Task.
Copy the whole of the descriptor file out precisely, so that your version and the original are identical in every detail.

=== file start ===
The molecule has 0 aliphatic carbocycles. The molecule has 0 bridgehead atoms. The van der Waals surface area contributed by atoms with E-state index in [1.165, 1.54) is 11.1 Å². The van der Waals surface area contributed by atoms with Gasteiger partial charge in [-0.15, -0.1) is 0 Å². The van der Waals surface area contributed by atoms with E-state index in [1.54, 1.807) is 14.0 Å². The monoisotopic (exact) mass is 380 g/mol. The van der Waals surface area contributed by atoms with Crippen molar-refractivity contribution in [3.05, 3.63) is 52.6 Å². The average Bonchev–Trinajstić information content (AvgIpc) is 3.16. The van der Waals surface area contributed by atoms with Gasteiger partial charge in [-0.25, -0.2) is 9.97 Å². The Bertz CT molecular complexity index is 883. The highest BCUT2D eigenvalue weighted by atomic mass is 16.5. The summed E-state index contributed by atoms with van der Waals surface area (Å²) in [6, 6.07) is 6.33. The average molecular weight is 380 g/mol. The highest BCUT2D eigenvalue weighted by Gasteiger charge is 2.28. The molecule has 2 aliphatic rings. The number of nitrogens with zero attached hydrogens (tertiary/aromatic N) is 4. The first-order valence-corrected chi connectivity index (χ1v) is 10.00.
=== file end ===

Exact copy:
The molecule has 0 aliphatic carbocycles. The molecule has 0 bridgehead atoms. The van der Waals surface area contributed by atoms with E-state index in [1.165, 1.54) is 11.1 Å². The van der Waals surface area contributed by atoms with Gasteiger partial charge in [-0.15, -0.1) is 0 Å². The van der Waals surface area contributed by atoms with E-state index in [1.54, 1.807) is 14.0 Å². The monoisotopic (exact) mass is 380 g/mol. The van der Waals surface area contributed by atoms with Crippen molar-refractivity contribution in [3.05, 3.63) is 52.6 Å². The average Bonchev–Trinajstić information content (AvgIpc) is 3.16. The van der Waals surface area contributed by atoms with Gasteiger partial charge in [-0.25, -0.2) is 9.97 Å². The Bertz CT molecular complexity index is 883. The highest BCUT2D eigenvalue weighted by atomic mass is 16.5. The summed E-state index contributed by atoms with van der Waals surface area (Å²) in [6, 6.07) is 6.33. The average molecular weight is 380 g/mol. The highest BCUT2D eigenvalue weighted by Gasteiger charge is 2.28. The molecule has 2 aliphatic rings. The number of nitrogens with zero attached hydrogens (tertiary/aromatic N) is 4. The first-order valence-corrected chi connectivity index (χ1v) is 10.00.